This is a re-post of an old entry that I really liked and I first posted on Neo-Reformation two years ago. Hope you enjoy it!

In Christianity martyrdom has always been regarded as sharing in Jesus’ suffering by giving your life for the gospel. I just mention that as a contrast to other forms of martyrdom that involve taking as many other people with you as you can.

Studying the early martyrs recently – like Polycarp and Perpetua – I was struck by something I had never thought of before. The very act of not fighting back when faced with violent persecution is an acknowledgement of humanity’s inclusion in Christ.

In order to respond to violence with violence you have to regard the other person as somehow something different than yourself, somehow less than human or excluded from the humanity in which you are a participant. No officer ever tells his soldiers “go murder your brothers in the other army.” He says something like “wipe those @#!% off the face of the earth!!” Responding to violence with violence requires thinking like a roach exterminator, not thinking like a child of the Father in relationship with humanity in Jesus.

When Jesus said “Father, forgive them” and when the martyrs of the church have echoed his words, they were acknowledging that we are all in this together. The persecuted and the persecutor, the perpetrator and the victim, both share together in the life the Son has shared with the Father and with humanity.

Thus the prayer for forgiveness. What the perpetrators of violence and persecution need is not a repayment of their violence in kind or even a transformation from being animals to being human in Christ. They are already human in Christ, they just aren’t acting like it.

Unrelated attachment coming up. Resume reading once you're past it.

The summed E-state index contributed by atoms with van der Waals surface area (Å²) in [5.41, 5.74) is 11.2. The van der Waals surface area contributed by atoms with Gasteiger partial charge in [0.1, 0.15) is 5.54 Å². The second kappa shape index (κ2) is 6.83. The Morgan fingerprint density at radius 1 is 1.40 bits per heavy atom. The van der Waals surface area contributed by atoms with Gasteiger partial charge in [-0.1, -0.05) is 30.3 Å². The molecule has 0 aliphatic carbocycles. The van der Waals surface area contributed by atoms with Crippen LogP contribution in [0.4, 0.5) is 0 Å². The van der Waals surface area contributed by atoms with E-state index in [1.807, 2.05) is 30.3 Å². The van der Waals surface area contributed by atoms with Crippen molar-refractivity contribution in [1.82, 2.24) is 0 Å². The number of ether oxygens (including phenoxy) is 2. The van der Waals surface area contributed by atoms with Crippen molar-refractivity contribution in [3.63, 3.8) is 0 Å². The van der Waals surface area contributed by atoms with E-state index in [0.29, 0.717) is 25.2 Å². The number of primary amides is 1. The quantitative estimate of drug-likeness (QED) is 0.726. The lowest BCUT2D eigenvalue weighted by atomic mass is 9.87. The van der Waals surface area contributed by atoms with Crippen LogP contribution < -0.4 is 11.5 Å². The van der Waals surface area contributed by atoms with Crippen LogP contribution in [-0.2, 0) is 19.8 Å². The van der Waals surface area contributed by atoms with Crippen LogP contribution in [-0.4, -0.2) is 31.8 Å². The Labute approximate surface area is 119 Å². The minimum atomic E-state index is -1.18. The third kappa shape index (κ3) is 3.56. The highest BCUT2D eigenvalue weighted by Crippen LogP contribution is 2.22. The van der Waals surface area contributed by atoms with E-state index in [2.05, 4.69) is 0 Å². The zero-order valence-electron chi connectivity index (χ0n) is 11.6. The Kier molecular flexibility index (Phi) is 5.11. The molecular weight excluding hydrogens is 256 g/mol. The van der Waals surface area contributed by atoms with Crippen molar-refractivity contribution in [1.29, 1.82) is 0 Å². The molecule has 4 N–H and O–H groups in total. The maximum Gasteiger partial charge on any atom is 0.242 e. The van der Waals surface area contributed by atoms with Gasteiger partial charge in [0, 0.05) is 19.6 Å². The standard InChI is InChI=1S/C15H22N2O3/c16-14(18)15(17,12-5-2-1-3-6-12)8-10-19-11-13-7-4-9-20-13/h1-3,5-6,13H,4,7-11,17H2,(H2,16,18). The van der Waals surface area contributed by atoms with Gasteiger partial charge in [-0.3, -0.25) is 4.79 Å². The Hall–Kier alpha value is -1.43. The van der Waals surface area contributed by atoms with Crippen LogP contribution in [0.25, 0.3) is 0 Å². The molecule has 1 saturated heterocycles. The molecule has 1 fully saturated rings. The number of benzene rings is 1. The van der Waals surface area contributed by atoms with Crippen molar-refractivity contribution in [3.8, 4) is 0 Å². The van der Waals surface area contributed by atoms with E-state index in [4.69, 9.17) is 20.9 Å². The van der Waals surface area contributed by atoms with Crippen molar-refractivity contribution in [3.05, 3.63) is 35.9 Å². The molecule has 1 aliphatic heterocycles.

What they need is a change of mind – a repentance. To stop believing lies about themselves and start believing the truth: that they, like the ones they are persecuting, are already forgiven and included in Christ.

What’s really remarkable about so many of the stories of the martyrs through the centuries is how often the ones assigned to carry out their persecutions failed to do so. Frequently in the martyrologies the persecutors stop, repent, and end up going to the death with the very ones they were told to kill.

In the end the Christian response to persecution in the ancient Roman world brought about the repentance and conversion of the Empire itself. With one voice the early church for three long centuries said of their Roman persecutors “They are human; they, like us, are part of the new humanity created in the Son’s incarnation; Father, forgive them, they don’t know what they’re doing.”

And the truth of this good news won the day.

Perhaps its time for the church to return to the truth of humanity’s adoption in the Son and find again the power that comes from praying for those who persecute us and loving those that hate us.

~ Jonathan Stepp

1 comment so far

  1. Jerome on

    This made me think about Pastor Timothy’s latest post where he references the Cosmic Christ. The bigger we conceive Jesus to be, the bigger humanity should seem to be in our minds. The little “omnigod” isn’t all that concerned about most people – believing in him leads us to feel the same way about others. But when repentance comes, and we believe in the Big God who is Father, Son and Holy Spirit, who loves us, we can then see humanity included in Christ’s humanity, redeemed, healed and adopted, and we can cherish each life as He does – then we see a cosmic humanity caught up with the Cosmic Christ! Big thoughts go with a Big God.

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